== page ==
Eating right and safeguarding your hearing have some similarities. It’s difficult to know where to begin even though it sounds like a good idea. This is especially true if you don’t think your daily environment is particularly noisy and there aren’t any apparent risks to your ears. But everyday life can stress your ears and your senses, so practicing these hearing protection techniques can help preserve your auditory acuity.
The more you can do to slow the impairment of your hearing, the longer you’ll be capable of enjoying the sounds around you.
Tip 1: Hearing Protection You Can Wear
The most basic and practical way that you can safeguard your ears is to protect your ears. This means that diminishing loud and harmful sound is a basic step you should take.
For most people, this will mean using ear protection when it’s required. Hearing protection normally comes in two basic forms:
- Ear Plugs, which are placed in the ear canal.
- Ear Muffs, which are placed over the ears.
Neither form of hearing protection is inherently better than the other. There are positive aspects to each style. Your choice of hearing protection should, most notably, feel comfortable.
Tip 2: Be Aware When Sound Gets Harmful
But how can you be sure when to wear hearing protection? We’re used to associating harmful noise with painful noise. But honestly, sounds can start to damage your ears at a much lower volume than you might anticipate. After only a couple hours, as an example, the sounds of traffic are enough to injure your hearing. Recognizing when sound becomes dangerous, then, is a necessary step in safeguarding your hearing.
The following threshold is when sound becomes harmful:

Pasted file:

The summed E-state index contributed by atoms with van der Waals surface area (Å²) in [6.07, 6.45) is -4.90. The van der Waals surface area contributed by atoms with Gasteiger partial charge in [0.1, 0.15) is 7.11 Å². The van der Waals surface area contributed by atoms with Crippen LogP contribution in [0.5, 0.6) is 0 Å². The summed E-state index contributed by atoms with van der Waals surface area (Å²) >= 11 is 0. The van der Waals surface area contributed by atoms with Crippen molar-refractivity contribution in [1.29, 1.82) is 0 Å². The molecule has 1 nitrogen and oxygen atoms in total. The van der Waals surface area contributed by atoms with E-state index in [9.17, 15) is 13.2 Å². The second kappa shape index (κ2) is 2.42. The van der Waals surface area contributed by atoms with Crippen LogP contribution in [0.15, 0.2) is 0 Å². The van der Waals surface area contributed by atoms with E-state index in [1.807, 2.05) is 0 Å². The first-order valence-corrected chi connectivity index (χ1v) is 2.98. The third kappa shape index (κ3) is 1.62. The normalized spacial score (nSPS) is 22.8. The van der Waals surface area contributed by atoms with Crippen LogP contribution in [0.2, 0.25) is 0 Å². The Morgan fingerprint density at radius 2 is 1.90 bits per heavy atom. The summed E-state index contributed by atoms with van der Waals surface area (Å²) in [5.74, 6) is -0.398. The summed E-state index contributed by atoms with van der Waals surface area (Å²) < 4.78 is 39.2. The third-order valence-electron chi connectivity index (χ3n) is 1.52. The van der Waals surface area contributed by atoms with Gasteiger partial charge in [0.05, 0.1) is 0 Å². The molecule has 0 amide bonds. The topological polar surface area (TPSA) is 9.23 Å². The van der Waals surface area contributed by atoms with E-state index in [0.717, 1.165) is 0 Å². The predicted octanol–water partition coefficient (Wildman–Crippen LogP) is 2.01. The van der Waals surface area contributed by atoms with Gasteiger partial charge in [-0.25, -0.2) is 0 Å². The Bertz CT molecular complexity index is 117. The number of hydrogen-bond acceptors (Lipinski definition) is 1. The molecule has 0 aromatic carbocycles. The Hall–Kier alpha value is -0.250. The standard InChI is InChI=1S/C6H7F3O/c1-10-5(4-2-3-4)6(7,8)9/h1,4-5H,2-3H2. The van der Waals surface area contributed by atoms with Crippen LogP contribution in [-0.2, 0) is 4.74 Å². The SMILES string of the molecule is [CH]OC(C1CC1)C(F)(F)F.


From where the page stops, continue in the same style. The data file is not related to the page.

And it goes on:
- 95-100 dB: This is about the sound level you’d expect from farm equipment or the typical volume of your earbuds. This volume of noise becomes harmful after 15-20 minutes.
- 85 decibels (dB): After about two hours this volume of sound is dangerous.This is the volume of sound you’d expect from a busy city street or your hairdryer.
- Over 100 dB: Your hearing can be very rapidly injured by this. Injury is done in about thirty seconds with sounds above this threshold. Jet engines and rock concerts, for instance, can injure your hearing in about thirty seconds.
Tip 3: Use Your Phone as a Sound Meter
We can take steps to minimize our exposure, now that we have an idea of what levels will be dangerous. But in real life, it can be difficult trying to measure what is too loud and what isn’t.
That’s where your smartphone can become a handy little tool. Sound meter apps exist for every type of smartphone.
In order to get an understanding of what dangerous levels of noise actually sound like, use your sound meter to check the decibel level of everything you are hearing.
Tip 4: Be Mindful of Your Volume Settings
A smartphone with earbuds is commonly the way people listen to music nowadays. This creates a dangerous scenario for your hearing. Over time, earbuds set to a sufficiently high volume can cause significant injury to your hearing.
So keeping an eye on the volume control means safeguarding your hearing. You should not increase the volume to drown out noises elsewhere. And we suggest using apps or configurations to ensure that your volume never accidentally become hazardously high.
Earbud use can become a negative feedback loop if your hearing begins to decline; in order to make up for your declining hearing, you could find yourself constantly rising the volume of your earbuds, doing more harm to your ears in the process.
Tip 5: Have Your Hearing Examined
You might think of a hearing test as something you get when your hearing has already started to diminish. Without a standard to compare results to, it’s not always easy to identify a problem in your ears.
Scheduling a hearing screening or exam is a great way to generate data that can be used for both treatment and diagnostic purposes, ensuring that all of your future hearing (and hearing protection) decisions have a little bit of added context and information.
Pay Attention to Your Hearing
In an ideal world, protecting your hearing would be something you could do constantly without any difficulty. But there are always going to be difficulties. So anytime you can and as often as possible, safeguard your hearing. Also, get regular hearing exams. Hopefully, these tips will give you a good start.